How Mentors Cultivate the Next Wave of Talent in Photography
See tomorrow's photography today at SVA Chelsea Gallery
“Mirror? Mirage? … Reflection? How about that—reflection.”
Tina Barney, the fine art photographer known for her large-scale color portraiture of friends, family, and the well-to-do, hovers over a set of six work prints scattered across her coffee table, jotting down potential titles on a post-it note, one sunny afternoon in her New York apartment. Nearly 25 years ago, a nacent American Photo magazine mentioned her name under a 1991 “Rising Stars” column, and in the time since, Barney has gone on to earn a Guggenheim Fellowship, exhibit at majoring venues around the world, and publish several well-received monographs.
On this day however, they are not her own prints she’s looking over. The work is by Jessica Donnellan, who is a fourth year BFA photography student at the School of Visual Arts with a similar predilection for color portraiture, and Barney’s mentee for this spring semester.
Since 1992, SVA’s Mentors program, organized by BFA Photography Department chair and editor of Dear Dave magazine, Stephen Frailey, has been pairing several dozen undergraduate seniors with some of the most influential, but also generous and enthusiastic figures in the photo world. They are curators, editors, gallerists, collectors, artists, writers, and so forth. In many cases over the two decades, the relationships with the mentors and the exposure gained from the annual exhibition of Mentors program work (which opens tonight at SVA Chelsea gallery), have jumpstarted early careers. At the collectors preview on Monday night, a solid number of print had already been marked as sold.
“It is a collaboration that removes the usual isolation of academia,” Frailey tells American Photo. “On a simple level, the Mentor programs informs, on an intimate format, of what the future of the medium looks like, and provides access for the students to those who will assist in their future.”
Barney agrees and describes her rewards for participating: “I like to know what young people are doing,” she says, “I really do my own work alone and I didn’t go to college. So I like to know what the new avant garde thinking is. And technically too, I get something out of it, about what’s going on today, because I’m about as untechnical as you can get.”
Donnellan’s work was very informed even when she first met Barney. “I had a set way I was shooting, I had an idea in mind, I had my subject matter,” she says, but their meetings and discussions over the last few weeks have helped her “make it something more, to broaden it, think about it conceptually, and get it ready to show.”
“Maybe what we’re supposed to do is be sort of a curator,” Barney adds. “There’s a fine line between suggesting and pushing. To me it should be, ‘lets talk about ideas, lets look at art’.”
Given Barney and Donnellen’s work, which demonstrates a clear fraternity in creative vision, “some of the pairings are quite obvious,” Frailey says. “Some choices are more nuanced, and I will take into consideration the interest or tastes of the gallerist or the photographer.”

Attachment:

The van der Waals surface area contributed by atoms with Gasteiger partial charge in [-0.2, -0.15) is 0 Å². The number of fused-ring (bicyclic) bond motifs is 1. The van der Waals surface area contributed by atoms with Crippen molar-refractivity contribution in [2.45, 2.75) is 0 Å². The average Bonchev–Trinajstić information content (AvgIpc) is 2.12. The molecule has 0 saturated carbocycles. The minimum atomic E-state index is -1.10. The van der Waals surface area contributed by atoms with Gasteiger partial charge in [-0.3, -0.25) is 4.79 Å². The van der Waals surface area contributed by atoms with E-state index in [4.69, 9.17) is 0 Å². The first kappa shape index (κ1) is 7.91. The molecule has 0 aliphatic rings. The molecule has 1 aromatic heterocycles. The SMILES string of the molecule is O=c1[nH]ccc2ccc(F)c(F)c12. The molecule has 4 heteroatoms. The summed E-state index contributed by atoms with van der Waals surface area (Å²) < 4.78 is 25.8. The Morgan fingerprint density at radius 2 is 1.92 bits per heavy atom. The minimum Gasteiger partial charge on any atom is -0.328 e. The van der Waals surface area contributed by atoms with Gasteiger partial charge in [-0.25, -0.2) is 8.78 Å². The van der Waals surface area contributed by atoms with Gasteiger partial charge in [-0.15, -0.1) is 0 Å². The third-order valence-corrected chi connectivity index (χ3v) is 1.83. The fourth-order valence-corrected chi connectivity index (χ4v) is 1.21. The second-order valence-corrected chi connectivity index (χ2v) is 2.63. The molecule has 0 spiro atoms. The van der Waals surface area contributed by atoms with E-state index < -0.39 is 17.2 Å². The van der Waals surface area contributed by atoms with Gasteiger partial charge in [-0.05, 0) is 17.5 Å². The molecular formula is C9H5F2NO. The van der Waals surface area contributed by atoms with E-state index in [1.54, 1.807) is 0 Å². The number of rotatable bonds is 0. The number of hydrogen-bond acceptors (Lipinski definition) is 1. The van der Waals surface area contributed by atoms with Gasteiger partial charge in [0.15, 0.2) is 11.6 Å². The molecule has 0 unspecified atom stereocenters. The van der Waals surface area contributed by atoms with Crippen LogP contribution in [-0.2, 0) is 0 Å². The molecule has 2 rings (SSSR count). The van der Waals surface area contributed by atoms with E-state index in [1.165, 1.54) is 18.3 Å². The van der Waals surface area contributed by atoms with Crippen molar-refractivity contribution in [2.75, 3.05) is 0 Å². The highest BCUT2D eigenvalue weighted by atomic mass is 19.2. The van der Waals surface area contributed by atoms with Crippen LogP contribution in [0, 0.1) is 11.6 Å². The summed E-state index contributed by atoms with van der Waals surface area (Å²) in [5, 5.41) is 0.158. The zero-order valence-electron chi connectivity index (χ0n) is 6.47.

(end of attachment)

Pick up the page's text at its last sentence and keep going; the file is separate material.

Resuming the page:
Such was the case with Kathy Ryan, Director of Photography at the New York Times Magazine, and her mentee Logan Jackson, who met one afternoon in her office at the Times headquarters in Midtown.
Jackson, who shoots fashion mostly with a conceptual, artful, puckish bent, and is already busy bouncing between editorial commissions and his classrooms, tells me he was initially surprised with the pairing, because what the Magazine used to bring to mind was more “journalistic photography.”
To be sure, the Magazine does feature a lot of conceptual photography, perhaps more so than ever since their relaunch last month. What appeals to Ryan, who is known for her generosity and taking chances on young photographers, often Mentors alumni, are “people who have a big expansive vision, and people with tons of energy,” she says.
“First and foremost, they need to have a great eye which can organize the world compositionally, in terms of seeing the light, and put chaos into an order that makes meaningful pictures,” Ryan says, transitioning to the topic of competition in the New York photo world: “That needs to then be married to a big commitment to this craft.”
Part of that commitment, as Barney had alluded to, is looking at paintings, films, “anything that might might feed your creative spirit,” Ryan says.
For Jackson, their meetings have been a great opportunity not only to get his foot in the door, but “just to look at lots of stuff and throw out opinions hoping you’ll take some and embrace them, or toss them aside.” For Ryan, her nearly 10 years of participating in the mentor program “gives us a chance to spot new talent, which I’m trying to do all the time, to find someone who will bring a great vision to our pages.”
That’s not the only reward for those who have already established their careers. The various corners of the industry are perhaps as isolating as academia. “I’ll tell you the truth,” Bill Hunt once said, cheekily, and the participants I spoke to agreed, “The mentors all do it because of the dinner at the end [that Frailey hosts]. It’s the only time in our profession that we get to see our colleagues.”